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Think Tank Warns: Water Scarcity in Asia Threatens Economies and Security

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Introduction:

Water scarcity is emerging as a critical component of the broader climate crisis, particularly in large Asian economies such as India and China. Experts warn that these countries will face severe water shortages due to rapid urbanization and the growing demands of industries ranging from traditional manufacturing to clean energy.

As global fresh water demand is projected to exceed supply by 40% to 50% by 2030, researchers emphasize that water scarcity is not just a sectoral issue but one that has far-reaching implications for entire economies. In this article, we delve into the implications of water scarcity in Asia and its potential impact on various sectors.

As global fresh water demand is projected to exceed supply by 40% to 50% by 2030

Understanding the Causes and Consequences of Brain Drain in Pakistan; Photo by IRIN
Understanding the Causes and Consequences of Brain Drain in Pakistan; Photo by IRIN

The Water Scarcity Challenge in Asia:

Asia, as an industrialization hub experiencing rapid rates of urbanization, faces significant challenges when it comes to water scarcity.

Arunabha Ghosh, CEO of the Council on Energy, Environment and Water, highlights that the region’s growing industries, including semiconductor manufacturing and clean energy, demand substantial amounts of water.

With global fresh water demand predicted to outstrip supply by 40% to 50% by 2030, water scarcity becomes a critical concern that transcends the entire economy.

 

India, with its 18% share of the world’s population, faces the highest risk of water scarcity.

India: The World’s Most Water-Stressed Country:

India, with its 18% share of the world’s population, faces the highest risk of water scarcity. The World Bank identifies India as the world’s most water-stressed country, as its water resources can only support 4% of its population.

The country heavily relies on the monsoon season, but climate change has led to increased floods, droughts, and exacerbated water shortages.

 

 

China’s Water Crisis and Industrial Dependence:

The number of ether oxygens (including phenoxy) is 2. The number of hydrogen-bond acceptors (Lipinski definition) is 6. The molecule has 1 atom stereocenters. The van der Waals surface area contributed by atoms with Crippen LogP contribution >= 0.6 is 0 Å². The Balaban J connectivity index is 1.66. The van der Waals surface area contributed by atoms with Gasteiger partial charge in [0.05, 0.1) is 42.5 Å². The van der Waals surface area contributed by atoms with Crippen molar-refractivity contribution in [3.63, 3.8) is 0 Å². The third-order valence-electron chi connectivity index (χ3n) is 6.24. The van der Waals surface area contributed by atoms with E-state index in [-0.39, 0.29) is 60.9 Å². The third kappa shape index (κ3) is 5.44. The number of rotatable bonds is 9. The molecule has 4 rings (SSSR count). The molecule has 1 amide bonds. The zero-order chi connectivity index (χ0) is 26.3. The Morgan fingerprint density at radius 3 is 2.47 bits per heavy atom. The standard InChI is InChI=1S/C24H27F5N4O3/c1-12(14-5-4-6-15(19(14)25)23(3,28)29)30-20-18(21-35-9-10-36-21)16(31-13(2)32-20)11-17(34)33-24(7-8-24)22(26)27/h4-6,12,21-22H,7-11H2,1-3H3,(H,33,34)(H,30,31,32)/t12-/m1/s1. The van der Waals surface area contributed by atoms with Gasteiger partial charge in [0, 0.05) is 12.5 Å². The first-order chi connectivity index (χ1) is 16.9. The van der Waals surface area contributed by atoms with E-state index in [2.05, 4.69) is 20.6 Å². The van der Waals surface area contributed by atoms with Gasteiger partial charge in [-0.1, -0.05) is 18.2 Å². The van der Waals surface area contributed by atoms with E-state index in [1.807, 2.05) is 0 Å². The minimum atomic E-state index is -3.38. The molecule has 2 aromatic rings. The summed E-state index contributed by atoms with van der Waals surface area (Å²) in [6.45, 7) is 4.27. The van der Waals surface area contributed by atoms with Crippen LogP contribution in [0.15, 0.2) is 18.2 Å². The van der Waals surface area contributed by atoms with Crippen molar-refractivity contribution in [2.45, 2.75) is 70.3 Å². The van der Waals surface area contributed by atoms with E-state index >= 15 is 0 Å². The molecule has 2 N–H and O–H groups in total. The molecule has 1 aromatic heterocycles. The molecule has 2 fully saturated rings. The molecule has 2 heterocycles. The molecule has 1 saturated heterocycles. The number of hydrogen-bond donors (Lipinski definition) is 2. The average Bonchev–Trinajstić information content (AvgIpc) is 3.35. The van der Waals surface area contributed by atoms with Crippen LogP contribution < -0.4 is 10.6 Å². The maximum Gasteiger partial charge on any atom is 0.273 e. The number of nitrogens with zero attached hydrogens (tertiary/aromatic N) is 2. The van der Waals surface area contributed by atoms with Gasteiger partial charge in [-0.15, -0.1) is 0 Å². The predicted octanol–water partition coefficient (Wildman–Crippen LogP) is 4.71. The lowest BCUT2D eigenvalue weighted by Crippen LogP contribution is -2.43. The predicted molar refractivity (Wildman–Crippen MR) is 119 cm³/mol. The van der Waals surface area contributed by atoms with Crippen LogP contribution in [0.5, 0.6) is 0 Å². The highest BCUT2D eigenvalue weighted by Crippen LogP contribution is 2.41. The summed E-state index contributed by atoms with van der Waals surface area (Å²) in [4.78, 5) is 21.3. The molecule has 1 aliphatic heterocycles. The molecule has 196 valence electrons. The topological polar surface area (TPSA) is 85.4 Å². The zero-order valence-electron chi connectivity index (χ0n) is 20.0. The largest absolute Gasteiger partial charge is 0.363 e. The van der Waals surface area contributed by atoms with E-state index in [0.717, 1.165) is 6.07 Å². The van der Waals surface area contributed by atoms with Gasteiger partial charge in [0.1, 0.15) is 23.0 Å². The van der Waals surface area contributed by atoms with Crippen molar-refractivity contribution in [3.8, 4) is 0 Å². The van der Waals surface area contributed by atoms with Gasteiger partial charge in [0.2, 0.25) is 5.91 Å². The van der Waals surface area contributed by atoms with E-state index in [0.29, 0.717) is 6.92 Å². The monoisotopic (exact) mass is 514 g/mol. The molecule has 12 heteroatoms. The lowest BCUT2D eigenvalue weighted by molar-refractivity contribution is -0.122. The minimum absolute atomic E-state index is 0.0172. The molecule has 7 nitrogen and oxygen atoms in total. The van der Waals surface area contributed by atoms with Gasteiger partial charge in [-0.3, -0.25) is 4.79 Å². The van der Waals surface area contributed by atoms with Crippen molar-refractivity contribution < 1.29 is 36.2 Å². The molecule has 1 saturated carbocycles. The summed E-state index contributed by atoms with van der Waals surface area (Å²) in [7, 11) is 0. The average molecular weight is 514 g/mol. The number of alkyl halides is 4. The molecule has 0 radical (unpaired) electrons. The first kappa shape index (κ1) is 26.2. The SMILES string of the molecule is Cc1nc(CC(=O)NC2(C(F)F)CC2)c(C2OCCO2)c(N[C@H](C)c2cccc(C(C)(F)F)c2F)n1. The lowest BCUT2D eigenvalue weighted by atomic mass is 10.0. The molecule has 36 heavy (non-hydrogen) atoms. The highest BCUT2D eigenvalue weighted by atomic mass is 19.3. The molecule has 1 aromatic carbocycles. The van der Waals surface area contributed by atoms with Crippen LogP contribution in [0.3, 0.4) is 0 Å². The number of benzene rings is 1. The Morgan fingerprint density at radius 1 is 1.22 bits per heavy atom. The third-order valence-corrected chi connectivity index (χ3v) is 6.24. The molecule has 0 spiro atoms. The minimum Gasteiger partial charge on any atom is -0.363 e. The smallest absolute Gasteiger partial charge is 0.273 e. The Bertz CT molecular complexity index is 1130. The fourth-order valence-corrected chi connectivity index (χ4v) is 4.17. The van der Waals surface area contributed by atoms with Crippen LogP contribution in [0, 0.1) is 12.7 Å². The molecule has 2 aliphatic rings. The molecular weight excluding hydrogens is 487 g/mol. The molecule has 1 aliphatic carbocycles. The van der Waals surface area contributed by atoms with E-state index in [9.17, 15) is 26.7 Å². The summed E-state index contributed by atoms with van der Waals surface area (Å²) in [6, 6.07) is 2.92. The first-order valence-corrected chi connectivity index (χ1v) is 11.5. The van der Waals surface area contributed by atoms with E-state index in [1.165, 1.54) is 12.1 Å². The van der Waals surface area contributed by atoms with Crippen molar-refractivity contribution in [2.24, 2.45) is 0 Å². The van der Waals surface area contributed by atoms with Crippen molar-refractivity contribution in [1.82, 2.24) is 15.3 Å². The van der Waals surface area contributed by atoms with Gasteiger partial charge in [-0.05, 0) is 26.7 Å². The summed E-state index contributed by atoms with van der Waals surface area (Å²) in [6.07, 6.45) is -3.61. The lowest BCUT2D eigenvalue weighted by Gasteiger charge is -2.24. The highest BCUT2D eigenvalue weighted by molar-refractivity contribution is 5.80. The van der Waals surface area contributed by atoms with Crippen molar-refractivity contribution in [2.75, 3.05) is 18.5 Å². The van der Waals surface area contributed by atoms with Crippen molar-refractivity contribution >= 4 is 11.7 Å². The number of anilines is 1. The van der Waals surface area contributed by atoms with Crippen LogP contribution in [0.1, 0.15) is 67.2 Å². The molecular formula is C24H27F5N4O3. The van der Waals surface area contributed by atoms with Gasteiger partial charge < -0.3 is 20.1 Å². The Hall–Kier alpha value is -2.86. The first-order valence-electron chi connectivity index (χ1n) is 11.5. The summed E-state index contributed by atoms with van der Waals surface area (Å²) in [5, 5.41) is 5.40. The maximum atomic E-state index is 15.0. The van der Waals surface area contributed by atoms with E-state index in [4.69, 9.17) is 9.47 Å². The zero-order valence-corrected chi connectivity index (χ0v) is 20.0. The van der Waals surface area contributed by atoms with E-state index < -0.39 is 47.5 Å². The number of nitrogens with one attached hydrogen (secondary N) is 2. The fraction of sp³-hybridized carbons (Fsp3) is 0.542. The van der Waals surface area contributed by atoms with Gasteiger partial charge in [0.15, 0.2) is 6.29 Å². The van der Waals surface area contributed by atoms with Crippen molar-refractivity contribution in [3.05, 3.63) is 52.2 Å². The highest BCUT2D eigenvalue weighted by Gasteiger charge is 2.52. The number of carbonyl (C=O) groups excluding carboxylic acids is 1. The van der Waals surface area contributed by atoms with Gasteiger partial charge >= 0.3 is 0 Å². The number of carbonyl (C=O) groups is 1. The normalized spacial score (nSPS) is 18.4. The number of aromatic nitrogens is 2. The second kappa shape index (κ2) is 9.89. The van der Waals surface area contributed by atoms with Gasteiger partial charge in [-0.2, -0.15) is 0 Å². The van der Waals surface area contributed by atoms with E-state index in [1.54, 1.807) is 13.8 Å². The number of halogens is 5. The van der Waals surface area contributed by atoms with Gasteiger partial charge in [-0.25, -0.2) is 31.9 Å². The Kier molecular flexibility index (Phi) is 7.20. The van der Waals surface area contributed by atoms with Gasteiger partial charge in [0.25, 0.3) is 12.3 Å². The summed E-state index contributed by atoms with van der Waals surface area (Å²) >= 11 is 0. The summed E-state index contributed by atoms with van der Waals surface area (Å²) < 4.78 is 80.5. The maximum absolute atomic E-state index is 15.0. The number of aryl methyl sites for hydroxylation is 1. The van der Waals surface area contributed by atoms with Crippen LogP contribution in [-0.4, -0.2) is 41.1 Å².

China is grappling with its own water crisis, with approximately 80% to 90% of its groundwater unfit for consumption and half of its aquifers too polluted for industrial and agricultural use.

Moreover, half of China’s river water is unfit for drinking, posing significant challenges to industries and agriculture. Despite progress in clean energy transition, China’s power system remains largely reliant on coal, which requires substantial water resources for generation.

 

China is grappling with its own water crisis, with approximately 80% to 90% of its groundwater unfit for consumption

Water Scarcity’s Impact on Sectors and Transition to Net-Zero:

Various sectors are heavily affected by water scarcity, such as Taiwan’s semiconductor industry, which requires significant water supplies for manufacturing processes. Water shortages can hinder supply chains and impact the production of semiconductor chips.

While many manufacturing industries require water, there is potential for water recycling rather than its outright consumption.

The lack of water availability also poses challenges to countries’ transition to net-zero emissions, as hydroelectricity generation may be impeded.

 

Water Scarcity and Agricultural Consequences:

Water scarcity has profound implications for agriculture, as evidenced by the expected decline in agricultural production in Australia due to drier conditions and reduced crop yields.

The growing risk to food production and the agricultural sector highlights the need to balance water availability for cities and economies while ensuring sustainability in longer periods of drought.

 

 

Conclusion:

The looming water scarcity crisis in Asia, particularly in India and China, demands urgent action to mitigate risks and ensure sustainable water management.

The challenges posed by water scarcity transcend sectors and economies, requiring regional cooperation and innovative solutions.

Governments, industries, and communities must recognize the importance of water as a common regional resource and work collectively to address this pressing issue before severe economic shocks occur.

NEWS DESK
NEWS DESKhttp://thinktank.pk
News Desk, where most of the News Item edit for THE THINK TANK JOURNAL editor@thinktank.pk

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